I ended up unable to get some of them through middle school without psychiatric placements and the Department of Juvenile Justice having to step in.
Now that wasn't in my original technicolor dream.
Heck, we had the deputies called on elementary school age kids several times as well when their uncontrollable temper dysregulation flare-ups put others in danger there at school, or on the school bus.
So do we parents just surrender? Wave that stupid white flag?
No, but we must realistically assess what level our child is capable of reaching.
Jesse would come home to visit and be shocked at what I was dealing with, "Make them help you," he'd bellow, because as a kid, he did help. His own early childhood trauma was very severe, but his resiliency and amazing inner strength carried him far. Some kids just don't have it, and we parents can neither force it upon them, nor expect it out of them.
I can't expect a goat to lay an egg, how can I expect an angry, emotionally disturbed child to not lash out viciously?
Heck, I'm shocked at how little I've learned to expect from some of them. So is adoption pointless? Have we Mamas wasted our lives by our choice to try and help?
We have helped. We've helped some kids just get through childhood well-fed and well-dressed. Maybe that's all we'll succeed at, but succeed we sure did, right? Maybe these mandatory church times we've insisted upon are the only Biblical words they'll ever hear. I believe those words will not come back void.
Well didn't we Mamas pay an awfully high price? Maybe. But someone had to do so, why not us?
"You're just gonna leave me like every other lady did," I've been told by some raging adolescents, who then make their behaviors so unrelentingly dangerous that I have no choice but to get the law involved for everyone's safety. A self-fulfilling prophecy on their part, right? Maybe. Well, clearly so. It's not what I expected, nor what I wanted, it just is.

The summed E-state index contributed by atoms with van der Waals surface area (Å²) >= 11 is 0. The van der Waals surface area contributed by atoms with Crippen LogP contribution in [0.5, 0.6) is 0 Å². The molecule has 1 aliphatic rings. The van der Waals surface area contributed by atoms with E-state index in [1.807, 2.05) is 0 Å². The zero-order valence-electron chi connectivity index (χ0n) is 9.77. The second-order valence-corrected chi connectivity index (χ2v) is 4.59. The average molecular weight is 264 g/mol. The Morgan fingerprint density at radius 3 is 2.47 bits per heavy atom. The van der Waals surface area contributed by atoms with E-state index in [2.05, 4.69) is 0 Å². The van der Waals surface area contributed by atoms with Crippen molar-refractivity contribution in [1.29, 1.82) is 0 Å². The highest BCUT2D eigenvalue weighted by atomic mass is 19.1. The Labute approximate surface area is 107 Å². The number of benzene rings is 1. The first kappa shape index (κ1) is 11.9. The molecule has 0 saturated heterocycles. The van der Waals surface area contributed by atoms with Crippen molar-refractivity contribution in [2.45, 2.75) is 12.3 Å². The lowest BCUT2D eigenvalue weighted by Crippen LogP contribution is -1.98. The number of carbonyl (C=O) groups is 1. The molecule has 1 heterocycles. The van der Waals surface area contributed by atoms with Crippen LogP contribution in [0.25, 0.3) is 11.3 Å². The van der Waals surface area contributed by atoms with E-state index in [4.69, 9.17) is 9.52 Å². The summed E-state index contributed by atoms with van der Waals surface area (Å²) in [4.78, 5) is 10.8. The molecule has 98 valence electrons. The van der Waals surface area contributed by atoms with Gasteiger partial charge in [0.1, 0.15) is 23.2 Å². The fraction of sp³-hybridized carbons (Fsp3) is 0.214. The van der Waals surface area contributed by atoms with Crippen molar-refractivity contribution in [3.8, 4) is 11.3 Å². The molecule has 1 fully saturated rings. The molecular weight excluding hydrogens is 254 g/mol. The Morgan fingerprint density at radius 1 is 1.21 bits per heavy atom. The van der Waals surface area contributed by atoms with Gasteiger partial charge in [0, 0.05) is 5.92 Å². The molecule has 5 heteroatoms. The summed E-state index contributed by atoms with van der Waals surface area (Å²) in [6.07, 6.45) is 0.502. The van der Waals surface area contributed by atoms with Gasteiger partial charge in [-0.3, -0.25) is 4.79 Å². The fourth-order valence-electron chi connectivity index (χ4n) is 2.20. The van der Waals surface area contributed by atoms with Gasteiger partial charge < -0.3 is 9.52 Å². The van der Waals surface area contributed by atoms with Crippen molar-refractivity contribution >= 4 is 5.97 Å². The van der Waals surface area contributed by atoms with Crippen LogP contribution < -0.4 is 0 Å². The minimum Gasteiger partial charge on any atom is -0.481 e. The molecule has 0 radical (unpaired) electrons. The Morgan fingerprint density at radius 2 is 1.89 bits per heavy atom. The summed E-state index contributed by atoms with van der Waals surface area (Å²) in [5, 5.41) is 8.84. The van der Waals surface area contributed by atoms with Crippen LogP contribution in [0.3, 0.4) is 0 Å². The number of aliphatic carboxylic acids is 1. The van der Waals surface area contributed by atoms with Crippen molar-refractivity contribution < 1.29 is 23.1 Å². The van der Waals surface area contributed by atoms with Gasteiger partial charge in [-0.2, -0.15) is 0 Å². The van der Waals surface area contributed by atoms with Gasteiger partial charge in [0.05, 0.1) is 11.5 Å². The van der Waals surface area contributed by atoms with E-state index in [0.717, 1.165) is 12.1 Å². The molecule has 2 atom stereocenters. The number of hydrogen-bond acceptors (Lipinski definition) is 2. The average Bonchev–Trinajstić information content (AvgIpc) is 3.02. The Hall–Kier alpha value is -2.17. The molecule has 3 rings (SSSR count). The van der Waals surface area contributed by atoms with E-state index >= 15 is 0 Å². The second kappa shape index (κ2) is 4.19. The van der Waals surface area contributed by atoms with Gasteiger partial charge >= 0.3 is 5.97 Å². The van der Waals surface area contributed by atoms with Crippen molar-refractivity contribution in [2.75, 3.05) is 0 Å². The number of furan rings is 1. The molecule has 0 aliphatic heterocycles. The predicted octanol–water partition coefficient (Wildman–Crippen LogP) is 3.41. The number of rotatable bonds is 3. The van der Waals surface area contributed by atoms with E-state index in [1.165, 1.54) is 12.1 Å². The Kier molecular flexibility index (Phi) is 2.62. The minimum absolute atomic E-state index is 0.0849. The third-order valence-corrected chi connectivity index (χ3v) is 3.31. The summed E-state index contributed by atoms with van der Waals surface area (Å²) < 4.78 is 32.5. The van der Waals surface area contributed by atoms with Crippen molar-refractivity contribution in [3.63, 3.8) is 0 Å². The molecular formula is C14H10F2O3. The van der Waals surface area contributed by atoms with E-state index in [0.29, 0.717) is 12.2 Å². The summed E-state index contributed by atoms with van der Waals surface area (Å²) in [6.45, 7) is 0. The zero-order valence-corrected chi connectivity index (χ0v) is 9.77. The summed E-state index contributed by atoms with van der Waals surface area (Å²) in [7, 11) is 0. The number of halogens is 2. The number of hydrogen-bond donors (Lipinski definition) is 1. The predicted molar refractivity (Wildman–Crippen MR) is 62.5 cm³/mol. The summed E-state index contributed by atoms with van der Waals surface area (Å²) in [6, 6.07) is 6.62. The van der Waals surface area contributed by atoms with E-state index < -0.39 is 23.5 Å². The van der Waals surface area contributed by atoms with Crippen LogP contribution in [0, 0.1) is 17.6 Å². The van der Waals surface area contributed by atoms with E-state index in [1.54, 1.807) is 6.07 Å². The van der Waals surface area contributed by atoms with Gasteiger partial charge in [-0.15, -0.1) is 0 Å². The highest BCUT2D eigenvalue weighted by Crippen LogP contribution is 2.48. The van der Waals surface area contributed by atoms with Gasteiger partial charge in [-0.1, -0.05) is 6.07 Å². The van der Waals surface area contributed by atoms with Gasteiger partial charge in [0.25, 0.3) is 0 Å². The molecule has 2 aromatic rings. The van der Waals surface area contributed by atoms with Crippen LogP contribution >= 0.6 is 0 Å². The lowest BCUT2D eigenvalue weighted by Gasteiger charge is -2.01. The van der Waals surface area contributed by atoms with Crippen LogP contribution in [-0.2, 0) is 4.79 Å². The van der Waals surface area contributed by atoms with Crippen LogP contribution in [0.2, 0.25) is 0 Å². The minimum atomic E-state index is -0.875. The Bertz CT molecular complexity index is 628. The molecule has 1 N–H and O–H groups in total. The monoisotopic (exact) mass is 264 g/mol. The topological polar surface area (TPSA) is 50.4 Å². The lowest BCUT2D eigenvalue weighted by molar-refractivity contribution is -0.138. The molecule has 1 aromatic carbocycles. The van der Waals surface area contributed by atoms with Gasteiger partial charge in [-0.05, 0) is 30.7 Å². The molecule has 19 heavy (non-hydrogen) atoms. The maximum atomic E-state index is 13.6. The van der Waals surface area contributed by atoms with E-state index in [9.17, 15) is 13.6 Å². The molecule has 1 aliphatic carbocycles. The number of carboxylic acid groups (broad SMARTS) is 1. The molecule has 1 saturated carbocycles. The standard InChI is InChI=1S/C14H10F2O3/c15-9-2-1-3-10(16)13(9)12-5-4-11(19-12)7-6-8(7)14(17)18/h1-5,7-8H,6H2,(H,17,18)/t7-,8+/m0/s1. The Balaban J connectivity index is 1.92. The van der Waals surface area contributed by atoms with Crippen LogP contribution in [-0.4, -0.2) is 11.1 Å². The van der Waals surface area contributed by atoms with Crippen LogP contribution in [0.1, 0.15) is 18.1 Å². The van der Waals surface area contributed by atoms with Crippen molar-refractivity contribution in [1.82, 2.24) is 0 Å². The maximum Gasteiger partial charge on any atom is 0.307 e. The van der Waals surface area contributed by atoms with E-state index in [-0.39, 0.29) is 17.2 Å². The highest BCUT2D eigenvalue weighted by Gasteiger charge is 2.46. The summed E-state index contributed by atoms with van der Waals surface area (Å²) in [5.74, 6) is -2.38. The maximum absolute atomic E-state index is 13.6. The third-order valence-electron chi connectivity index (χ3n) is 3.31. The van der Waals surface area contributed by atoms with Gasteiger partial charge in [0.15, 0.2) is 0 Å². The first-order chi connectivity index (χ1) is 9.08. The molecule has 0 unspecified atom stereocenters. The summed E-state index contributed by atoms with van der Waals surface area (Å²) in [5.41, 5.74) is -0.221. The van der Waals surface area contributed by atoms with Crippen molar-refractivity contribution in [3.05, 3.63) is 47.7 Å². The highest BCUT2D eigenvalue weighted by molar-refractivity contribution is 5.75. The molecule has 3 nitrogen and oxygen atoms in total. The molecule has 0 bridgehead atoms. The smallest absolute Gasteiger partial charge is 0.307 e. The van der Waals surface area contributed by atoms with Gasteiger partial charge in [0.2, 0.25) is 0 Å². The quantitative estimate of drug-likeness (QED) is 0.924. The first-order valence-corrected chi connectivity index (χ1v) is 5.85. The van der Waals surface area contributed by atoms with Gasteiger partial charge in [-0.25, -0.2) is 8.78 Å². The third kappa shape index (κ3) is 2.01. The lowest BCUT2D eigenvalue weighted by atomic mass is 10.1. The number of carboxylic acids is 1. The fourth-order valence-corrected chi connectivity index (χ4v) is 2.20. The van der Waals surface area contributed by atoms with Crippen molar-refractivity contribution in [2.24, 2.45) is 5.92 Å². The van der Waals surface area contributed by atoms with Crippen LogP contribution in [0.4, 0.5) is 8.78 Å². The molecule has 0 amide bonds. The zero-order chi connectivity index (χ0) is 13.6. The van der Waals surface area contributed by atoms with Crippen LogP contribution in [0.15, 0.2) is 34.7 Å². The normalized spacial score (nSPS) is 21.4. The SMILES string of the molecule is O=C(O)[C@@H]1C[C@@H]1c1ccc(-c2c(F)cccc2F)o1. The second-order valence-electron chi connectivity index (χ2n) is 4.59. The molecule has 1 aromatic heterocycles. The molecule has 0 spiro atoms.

"My 15 year old keeps running away." I hear from y'all. BTDT, too.They are however, running from their own selves. Don't know if that helps you to cope, but it's a stone cold fact of life in Adoption 101.
"My kid keeps getting arrested, going to jail, assaulting people, stealing, lying, skipping school, vandalizing, doing drugs, sneaking out" - you name it, I've heard it, and/or experienced it. It sucks y'all, this I know.
But our pre-parented kids had many ideas, thoughts, experiences and beliefs shaped in cement before they ever even met us, and this is what is going to happen. It just is. This is why the therapists and caseworkers suggest that we need therapy. We have to learn to cope with what is. We can keep trying, matter of fact, we should keep trying, we're gonna get our hearts broken, our reputations besmirched, our material possessions destroyed, and likely, we will be physically harmed as well. You really think you won't need therapy after all that? You'll need therapy, a home repair crew, and the entire Emergency room staff is exactly what you're gonna need, if I'm any example.
I'm safe now, I live in a much calmer house than I've lived in for a very long time. Looking back I'm shocked at what we endured, and I sure don't know how we survived. I'm a tad resentful at what my other kids endured, I'm struggling with my own emotions over several situations, I'm burnt out and tired, and I know for a fact that my family greatly benefits from Medicaid funded therapy.
I'm extraordinarily grateful that the majority of my kids are great kids.